To the right of the road, in a turnout, was an upside down car; a human body lay some thirty feet from it, unmoving; and, some fifty feet from both, illuminating the scene, a fire burned at the base of a telephone pole.

Now, I wish I could say I stopped and rushed to the aid of the victim.  But I didn’t—kind of like the priest and the Levite from the Parable of the Good Samaritan.

Instead, as I drove by, looking out my passenger window in shock and awe, all at once a million thoughts began to collide in my head, you know, a kind of inner dialog, or inner argument rather.  It went something like this:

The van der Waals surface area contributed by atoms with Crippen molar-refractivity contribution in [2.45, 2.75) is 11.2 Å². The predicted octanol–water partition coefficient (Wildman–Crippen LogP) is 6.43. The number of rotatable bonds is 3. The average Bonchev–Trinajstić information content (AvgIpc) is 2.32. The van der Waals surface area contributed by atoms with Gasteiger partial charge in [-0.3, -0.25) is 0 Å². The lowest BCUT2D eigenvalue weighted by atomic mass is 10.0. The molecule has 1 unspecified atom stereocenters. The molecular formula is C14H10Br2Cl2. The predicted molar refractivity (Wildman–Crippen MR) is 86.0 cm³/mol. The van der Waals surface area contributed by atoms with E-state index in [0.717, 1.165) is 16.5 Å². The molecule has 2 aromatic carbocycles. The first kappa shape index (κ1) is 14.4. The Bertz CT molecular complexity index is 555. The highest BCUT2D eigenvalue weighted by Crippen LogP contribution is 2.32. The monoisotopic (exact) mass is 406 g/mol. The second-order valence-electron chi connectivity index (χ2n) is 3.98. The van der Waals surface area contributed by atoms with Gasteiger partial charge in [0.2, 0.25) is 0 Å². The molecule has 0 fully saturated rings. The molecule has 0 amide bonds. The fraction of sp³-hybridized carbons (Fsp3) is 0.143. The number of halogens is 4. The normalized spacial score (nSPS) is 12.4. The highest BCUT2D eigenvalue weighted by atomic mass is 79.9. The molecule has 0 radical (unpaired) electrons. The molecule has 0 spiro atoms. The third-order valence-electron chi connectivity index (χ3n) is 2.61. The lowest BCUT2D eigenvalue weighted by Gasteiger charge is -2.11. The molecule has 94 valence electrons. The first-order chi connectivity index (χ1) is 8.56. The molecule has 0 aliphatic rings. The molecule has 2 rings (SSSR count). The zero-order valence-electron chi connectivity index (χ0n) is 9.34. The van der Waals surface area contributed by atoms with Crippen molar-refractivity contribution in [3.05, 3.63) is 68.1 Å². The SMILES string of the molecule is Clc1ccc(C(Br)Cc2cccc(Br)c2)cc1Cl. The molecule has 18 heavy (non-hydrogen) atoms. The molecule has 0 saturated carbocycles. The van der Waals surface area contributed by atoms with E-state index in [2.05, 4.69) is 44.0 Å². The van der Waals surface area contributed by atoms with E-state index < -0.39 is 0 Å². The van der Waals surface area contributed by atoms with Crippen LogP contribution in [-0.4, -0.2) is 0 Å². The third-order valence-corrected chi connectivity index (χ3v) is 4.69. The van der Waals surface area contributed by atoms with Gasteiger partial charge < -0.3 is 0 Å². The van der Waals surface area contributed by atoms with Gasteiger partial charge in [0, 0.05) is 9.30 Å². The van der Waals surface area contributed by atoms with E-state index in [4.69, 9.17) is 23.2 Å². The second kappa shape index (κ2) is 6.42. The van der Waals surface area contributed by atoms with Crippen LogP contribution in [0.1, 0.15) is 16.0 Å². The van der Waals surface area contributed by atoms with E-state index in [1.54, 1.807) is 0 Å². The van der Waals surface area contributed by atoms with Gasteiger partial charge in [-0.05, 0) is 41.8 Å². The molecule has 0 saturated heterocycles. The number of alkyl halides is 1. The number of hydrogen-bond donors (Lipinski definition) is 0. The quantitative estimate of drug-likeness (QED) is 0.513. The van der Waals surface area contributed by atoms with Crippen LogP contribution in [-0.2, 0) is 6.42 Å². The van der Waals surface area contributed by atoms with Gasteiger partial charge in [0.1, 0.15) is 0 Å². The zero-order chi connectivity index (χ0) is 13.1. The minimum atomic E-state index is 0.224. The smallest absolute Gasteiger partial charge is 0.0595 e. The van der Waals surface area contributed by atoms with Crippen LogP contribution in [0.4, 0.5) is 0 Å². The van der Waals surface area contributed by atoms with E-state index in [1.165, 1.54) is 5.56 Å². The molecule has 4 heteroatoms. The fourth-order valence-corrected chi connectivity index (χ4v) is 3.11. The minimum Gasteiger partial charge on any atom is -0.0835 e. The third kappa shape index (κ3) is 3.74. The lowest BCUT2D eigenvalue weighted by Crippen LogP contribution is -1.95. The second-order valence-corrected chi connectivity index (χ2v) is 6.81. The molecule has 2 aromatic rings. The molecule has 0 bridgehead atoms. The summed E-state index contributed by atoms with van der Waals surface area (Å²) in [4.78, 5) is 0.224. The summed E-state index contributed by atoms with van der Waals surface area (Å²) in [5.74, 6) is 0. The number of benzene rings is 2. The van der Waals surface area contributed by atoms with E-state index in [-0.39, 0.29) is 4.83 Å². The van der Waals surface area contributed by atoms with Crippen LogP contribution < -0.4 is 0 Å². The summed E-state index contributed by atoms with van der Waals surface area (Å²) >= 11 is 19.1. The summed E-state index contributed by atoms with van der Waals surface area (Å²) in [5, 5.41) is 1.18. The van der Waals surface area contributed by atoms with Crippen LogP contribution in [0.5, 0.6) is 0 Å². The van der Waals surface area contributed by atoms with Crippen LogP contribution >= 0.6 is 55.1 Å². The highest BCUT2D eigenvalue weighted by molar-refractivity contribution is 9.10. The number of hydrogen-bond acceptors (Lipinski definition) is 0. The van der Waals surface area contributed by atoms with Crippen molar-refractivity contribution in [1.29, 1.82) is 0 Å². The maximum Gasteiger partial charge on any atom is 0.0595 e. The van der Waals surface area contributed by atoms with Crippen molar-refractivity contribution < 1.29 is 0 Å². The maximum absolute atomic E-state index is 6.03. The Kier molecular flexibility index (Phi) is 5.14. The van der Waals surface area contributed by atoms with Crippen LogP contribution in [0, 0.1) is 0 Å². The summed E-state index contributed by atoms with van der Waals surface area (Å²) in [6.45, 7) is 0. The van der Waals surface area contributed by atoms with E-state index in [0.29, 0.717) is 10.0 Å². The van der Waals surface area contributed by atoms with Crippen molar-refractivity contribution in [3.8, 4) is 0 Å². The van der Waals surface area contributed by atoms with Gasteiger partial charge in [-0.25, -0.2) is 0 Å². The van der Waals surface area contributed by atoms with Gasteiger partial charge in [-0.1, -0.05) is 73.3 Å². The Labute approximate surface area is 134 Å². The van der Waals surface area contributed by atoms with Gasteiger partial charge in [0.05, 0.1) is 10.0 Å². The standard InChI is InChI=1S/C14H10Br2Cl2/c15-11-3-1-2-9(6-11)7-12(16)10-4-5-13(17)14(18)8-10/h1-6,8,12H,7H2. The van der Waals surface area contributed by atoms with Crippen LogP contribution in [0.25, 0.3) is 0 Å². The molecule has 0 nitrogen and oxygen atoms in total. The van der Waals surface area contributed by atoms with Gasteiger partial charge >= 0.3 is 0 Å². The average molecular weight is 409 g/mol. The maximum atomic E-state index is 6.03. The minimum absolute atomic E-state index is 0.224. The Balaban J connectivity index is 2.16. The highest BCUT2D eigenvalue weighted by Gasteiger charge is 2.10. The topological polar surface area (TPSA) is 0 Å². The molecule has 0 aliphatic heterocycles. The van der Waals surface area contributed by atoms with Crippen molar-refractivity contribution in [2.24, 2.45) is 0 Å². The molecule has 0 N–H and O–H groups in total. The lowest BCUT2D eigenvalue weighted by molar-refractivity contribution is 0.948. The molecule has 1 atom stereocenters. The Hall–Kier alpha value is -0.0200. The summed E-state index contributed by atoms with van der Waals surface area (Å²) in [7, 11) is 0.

Dang!  Poor guy.  I wonder if he’s okay.  How could he not have seen the telephone pole anyway?  I wonder if he’s drunk.  Yeah, that’s probably it.  Ah, serves him right then.  Oh, but that’s harsh, Tim.  What if he’s badly hurt?  What if he dies because of you, because you didn’t stop and help him?  I don’t want to read that in tomorrow’s paper.  Ugh, guilt forever!  What should I do?  Well, I’m already well beyond him.  Maybe I should just keep driving to the nearest police station and let them know what happened.  No, too far.  Maybe I should drive to the ER.  Yeah, that’s closer.  Oh, but even that’s still a few miles away.  Really, I should just turn around.  But I don’t know this guy.  It was his own fault, after all.  Oh, but this is exactly what that Parable of the Good Samaritan is all about!  Dang you, Jesus.  Now I’ve got to turn around!  If I’m a Christian at all, now I’ve just got to go help this poor soul.  Lord, you’re testing me, aren’t you?